Repurposing Food Waste into Energy
By Maggie Potter
The year 2015 was groundbreaking in numerous ways, even if we didn’t quite reach the level of flying cars that were predicted in 1989’s “Back to the Future Part II.” However, the 2015 version of Doc Brown’s DeLorean featured time-traveling equipment powered by food waste—a concept that’s actually based in reality. (Well, not the time travel part, of course.)
In the real world, 2015 saw the introduction of the High-Solids Organic-Waste Recycling System with Electrical Output, or HORSE. The HORSE is a portable system designed to break down a variety of organic waste materials, including food scraps, and convert that waste into liquid fertilizer and/or energy. The system takes up a minimum of 160 square feet and has an estimated maximum energy output of 360,000 BTUs per day.
And as we enter a new decade, the HORSE isn’t riding alone on the road to reduced carbon emissions and overarching global sustainability. Rather, repurposing food waste into usable energy is becoming more viable and mainstream instead of a fictional, futuristic concept. Even New York City is in on the action, with a multi-million-dollar food scrap collection program that was implemented across the Five Boroughs in 2013.
While many companies across the country are moving to zero-waste business models, it can be challenging and isn’t the only option in the realm of sustainability. For restaurants, catering companies, and in-care facilities, repurposing food waste serves as a strong starting point towards becoming more sustainable. However, the potential uses for food waste are much more exciting than the simple conversion into fertilizer: like the DeLorean, food waste may help fuel America’s emerging alternative energy revolution.
The Scale of America’s Food Waste Problem
Across America, food waste has virtually become an epidemic. Food accounts for 22% of total landfill waste nationwide, making it the most common single item discarded, according to the Environmental Protection Agency (EPA). To help combat the problem, the EPA has set a goal of reducing America’s food loss and waste numbers by half by the year 2030.
Whether or not that goal is met, the good news is that there is indeed hope for the future of food waste reduction. Along with NYC, an increasing number of cities and municipalities are offering composting services to some degree. Interestingly, some of the corporate leaders of food waste reduction and repurposing can be found in unlikely places.
Take for example the Las Vegas Strip, which is a hotbed of decadence, overindulgence, and millions of pounds of waste annually. At its center sits the renowned Bellagio Hotel and Casino, an MGM Resorts property and 2018 Food Recovery Challenge Award winner, one of only 13 nationwide. Since 2017, more than 54,400 pounds of unserved food from the Bellagio has been donated to those facing food insecurity across Clark County. What’s more, the Bellagio has taken landfill diversion to the next level. In 2018 alone, 2,210 tons of food waste were diverted to pig farms, and 20,000 pounds of oyster shells from hotel restaurants were used to help replenish oyster habitats in the Chesapeake Bay.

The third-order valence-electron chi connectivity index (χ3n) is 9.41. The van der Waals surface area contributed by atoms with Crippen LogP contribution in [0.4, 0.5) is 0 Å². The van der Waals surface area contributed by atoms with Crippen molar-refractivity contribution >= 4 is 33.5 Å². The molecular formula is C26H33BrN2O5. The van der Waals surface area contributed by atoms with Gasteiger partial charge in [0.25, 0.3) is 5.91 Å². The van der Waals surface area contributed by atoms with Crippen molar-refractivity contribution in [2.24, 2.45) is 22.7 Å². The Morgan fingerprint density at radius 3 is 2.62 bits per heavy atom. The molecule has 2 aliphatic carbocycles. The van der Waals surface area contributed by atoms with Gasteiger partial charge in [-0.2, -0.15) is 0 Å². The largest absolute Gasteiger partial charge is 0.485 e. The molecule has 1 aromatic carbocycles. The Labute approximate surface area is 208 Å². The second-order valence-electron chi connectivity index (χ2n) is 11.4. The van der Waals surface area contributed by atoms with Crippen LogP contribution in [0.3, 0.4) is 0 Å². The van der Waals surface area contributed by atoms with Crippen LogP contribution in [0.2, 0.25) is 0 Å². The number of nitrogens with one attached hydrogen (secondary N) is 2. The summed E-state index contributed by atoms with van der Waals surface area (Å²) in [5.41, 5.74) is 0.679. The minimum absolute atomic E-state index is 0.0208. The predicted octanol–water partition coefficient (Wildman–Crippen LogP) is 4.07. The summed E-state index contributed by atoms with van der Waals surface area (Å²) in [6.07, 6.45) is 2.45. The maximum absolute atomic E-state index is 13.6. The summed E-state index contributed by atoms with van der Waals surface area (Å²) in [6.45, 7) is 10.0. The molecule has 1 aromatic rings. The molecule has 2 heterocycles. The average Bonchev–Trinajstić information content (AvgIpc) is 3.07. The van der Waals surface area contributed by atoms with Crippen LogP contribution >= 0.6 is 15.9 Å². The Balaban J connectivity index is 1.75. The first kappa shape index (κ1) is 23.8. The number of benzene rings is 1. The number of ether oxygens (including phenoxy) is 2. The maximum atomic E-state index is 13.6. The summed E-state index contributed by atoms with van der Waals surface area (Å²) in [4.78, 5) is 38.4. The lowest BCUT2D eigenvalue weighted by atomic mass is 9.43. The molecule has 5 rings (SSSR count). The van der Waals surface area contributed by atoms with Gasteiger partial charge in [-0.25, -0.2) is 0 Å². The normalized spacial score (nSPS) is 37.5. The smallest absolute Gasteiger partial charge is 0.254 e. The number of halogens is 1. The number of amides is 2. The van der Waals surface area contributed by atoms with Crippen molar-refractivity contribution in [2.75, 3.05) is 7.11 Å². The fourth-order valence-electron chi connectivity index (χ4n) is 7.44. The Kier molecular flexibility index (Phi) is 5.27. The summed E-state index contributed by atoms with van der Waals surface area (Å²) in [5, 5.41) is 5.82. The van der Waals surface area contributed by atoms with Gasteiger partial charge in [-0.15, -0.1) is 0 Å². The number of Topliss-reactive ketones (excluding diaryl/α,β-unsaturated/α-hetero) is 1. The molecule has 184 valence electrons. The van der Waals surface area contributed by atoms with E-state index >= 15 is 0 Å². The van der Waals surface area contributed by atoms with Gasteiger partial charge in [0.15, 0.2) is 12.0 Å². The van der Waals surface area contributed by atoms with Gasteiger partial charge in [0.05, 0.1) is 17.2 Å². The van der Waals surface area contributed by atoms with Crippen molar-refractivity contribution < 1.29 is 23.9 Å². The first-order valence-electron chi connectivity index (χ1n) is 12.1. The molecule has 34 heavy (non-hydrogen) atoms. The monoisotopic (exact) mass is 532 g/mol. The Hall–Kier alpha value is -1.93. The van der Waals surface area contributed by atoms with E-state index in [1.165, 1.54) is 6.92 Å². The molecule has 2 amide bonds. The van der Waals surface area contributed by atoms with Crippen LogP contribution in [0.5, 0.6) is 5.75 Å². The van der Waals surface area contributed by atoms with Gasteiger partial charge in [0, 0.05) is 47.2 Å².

Most small-scale businesses can’t compete with the Bellagio or MGM Resorts on a sustainability level, but can still take steps to reduce food waste. It may be prudent to implement a company-wide composting program, where banana peels, eggshells, and even coffee grounds can eventually become plant food.
The Power of Food Waste
As coffee helps keep offices and various workspaces humming along every day, we should make the most of it. The good news is that coffee may be able to power much more than human bodies alone. Coffee grounds are full of nitrogen, which can be used as a fuel source. In addition, liquid nitrogen propulsion is often incorporated in hybrid engine systems.
Yet the nitrogen found in coffee grounds is of little consequence when those grounds are used as an alternative energy source. Leftover coffee grounds can be fed into a biomass boiler and converted into fuel, or even repurposed into sustainable heating briquettes to be used in fireplaces and traditional wood-burning stoves.
Biomass power notwithstanding, renewable energy is primarily harvested from three sources: wind, water, and the sun. Solar energy installation continues to increase across the country, and California even recently passed a law requiring solar panels to be installed on all new home constructions up to three stories high.
Can Food Waste Offset Our Energy Needs?
In numerous ways, food waste can help us reduce carbon emissions and overall landfill capacity. And if innovative technology such as the HORSE is any indication, the potential applications of food waste are almost limitless. Of course, the first step of food waste reduction is to become more mindful of what we consume and where it’s sourced. The repurposing of excess food waste, whether into fertilizer or energy, should closely follow those conservation efforts.
As we continue to feel and see the effects of climate change firsthand, the importance of reducing our energy consumption and waste becomes abundantly clear. Fortunately, it’s easy to implement energy reduction measures at our home and/or business, but we must remain aware of the ways in which food waste fits into the equation. Upcycling food waste, including the efforts of the Bellagio, is only the beginning. While also a cornerstone of energy conservation, repurposed food waste is also uniquely positioned to play a major role in the alternative energy industry well into the future.
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